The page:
The military condition deteriorated, and by 1963 South Vietnam had lost the fertile Mekong Delta to the Vietcong. In 1965, Johnson escalated the war, commencing air strikes on North Vietnam and committing ground forces, which numbered 536,000 in 1968. The 1968 Tet Offensive by the North Vietnamese turned many Americans against the war. The next president, Richard Nixon, advocated Vietnamization, withdrawing American troops and giving South Vietnam greater responsibility for fighting the war. His attempt to slow the flow of North Vietnamese soldiers and supplies into South Vietnam by sending American forces to destroy Communist supply bases in Cambodia in 1970 in violation of Cambodian neutrality provoked antiwar protests on the nation’s college campuses.
The United States and the South Vietnamese army tried to stop them but failed. The Vietnam War was actually the second phase of fighting in Vietnam. During the first phase, which began in 1946, the Vietnamese fought France for control of Vietnam. At that time, Vietnam was part of the colony of French Indochina. The United States sent France about $2½ billion in military equipment, but the Vietnamese defeated the French in 1954.
During this difficult period, the communists returned to protracted guerrilla warfare and political struggle. Morale declined among communist sympathizers and Saigon government supporters alike. In elections held in South Vietnam in September 1967, former generals Nguyen Van Thieu and Nguyen Cao Ky were elected president and vice president, respectively. Kennedy’s successor, Lyndon B. Johnson, pledged to honor Kennedy’s commitments but hoped to keep U.S. involvement in Vietnam to a minimum. After North Vietnamese forces allegedly attacked U.S. Navy ships in the Gulf of Tonkin in 1964, however, Johnson was given carte blanche in the form of the Gulf of Tonkin Resolution and began to send U.S. troops to Vietnam.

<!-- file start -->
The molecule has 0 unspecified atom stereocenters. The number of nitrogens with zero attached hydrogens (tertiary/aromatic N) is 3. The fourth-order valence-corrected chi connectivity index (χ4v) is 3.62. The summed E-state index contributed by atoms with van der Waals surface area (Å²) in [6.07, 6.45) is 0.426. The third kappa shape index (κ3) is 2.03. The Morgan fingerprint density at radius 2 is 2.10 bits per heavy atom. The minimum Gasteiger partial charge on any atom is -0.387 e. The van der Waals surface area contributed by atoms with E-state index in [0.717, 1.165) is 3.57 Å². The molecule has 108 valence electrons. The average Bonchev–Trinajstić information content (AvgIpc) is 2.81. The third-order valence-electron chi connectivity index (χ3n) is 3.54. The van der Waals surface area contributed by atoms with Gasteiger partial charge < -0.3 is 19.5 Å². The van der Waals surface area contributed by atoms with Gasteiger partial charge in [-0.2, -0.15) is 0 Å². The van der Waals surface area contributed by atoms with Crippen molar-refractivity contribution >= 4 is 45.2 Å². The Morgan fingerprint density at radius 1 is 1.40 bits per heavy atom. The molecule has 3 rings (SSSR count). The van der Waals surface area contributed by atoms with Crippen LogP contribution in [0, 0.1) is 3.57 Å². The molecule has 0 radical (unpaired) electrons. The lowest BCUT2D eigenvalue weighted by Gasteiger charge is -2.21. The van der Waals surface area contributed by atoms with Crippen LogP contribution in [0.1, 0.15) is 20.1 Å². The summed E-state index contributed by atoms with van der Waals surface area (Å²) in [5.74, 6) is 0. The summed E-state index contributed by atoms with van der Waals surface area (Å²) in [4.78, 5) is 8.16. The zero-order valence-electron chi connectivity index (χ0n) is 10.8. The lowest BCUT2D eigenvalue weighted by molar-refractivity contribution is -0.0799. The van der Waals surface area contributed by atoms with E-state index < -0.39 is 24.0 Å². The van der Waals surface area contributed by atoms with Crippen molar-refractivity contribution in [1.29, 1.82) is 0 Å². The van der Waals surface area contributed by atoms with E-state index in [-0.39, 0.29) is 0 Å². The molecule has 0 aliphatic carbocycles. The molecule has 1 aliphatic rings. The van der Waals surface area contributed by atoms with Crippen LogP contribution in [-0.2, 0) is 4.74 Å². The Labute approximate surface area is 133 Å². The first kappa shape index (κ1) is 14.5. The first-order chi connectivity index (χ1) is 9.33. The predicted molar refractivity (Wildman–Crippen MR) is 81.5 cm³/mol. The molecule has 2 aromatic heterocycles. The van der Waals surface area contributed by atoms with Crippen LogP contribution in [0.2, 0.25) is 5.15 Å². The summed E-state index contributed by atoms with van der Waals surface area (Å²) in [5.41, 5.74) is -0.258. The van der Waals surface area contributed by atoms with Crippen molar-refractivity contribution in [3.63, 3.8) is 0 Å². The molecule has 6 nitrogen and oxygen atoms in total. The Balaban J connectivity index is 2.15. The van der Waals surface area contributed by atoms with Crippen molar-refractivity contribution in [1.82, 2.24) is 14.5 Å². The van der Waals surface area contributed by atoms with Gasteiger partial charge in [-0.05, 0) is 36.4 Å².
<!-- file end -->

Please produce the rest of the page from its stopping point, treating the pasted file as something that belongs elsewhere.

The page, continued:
The government they set up was failing so in 1965 the United States send in troops to prevent collapse of it. The horrible tactics of the Diem government eventually led to opposition within South Vietnam. Ngo Dinh diem’s government represented a minority of Vietnamese who were mostly businessmen, Roman Catholics, large landowners, and others who had fought with the French against the Vietnamese. The United States first tried to help the Southern Vietnamese government with military advisers and financial assistance, but more involvement was needed to keep it from collapsing. The Gulf of Tonkin Resolution gave President Johnson permission to escalate the war in Vietnam.
How effective were the US tactics of ‘search and destroy’ and ‘defoliation’ in the Vietnam War As North Vietnam came to communism the USofA soar this as a threat agent’s capitalism. And if Vietnam “fell” in to communism then the hole of Asia could become communist this is called the “domino effect”. In this time President Kennedy had ‘advisers’. The US were fully involved in Vietnam in 1964 the 4th of august when the NN North torpedoed the USS Maddox in the gulf of Tonkin and the Paris treaty in 1973 followed by the fall of Saigon 1975. Due to the Vietcong’s strategies the US decided to bomb the north into surrendering.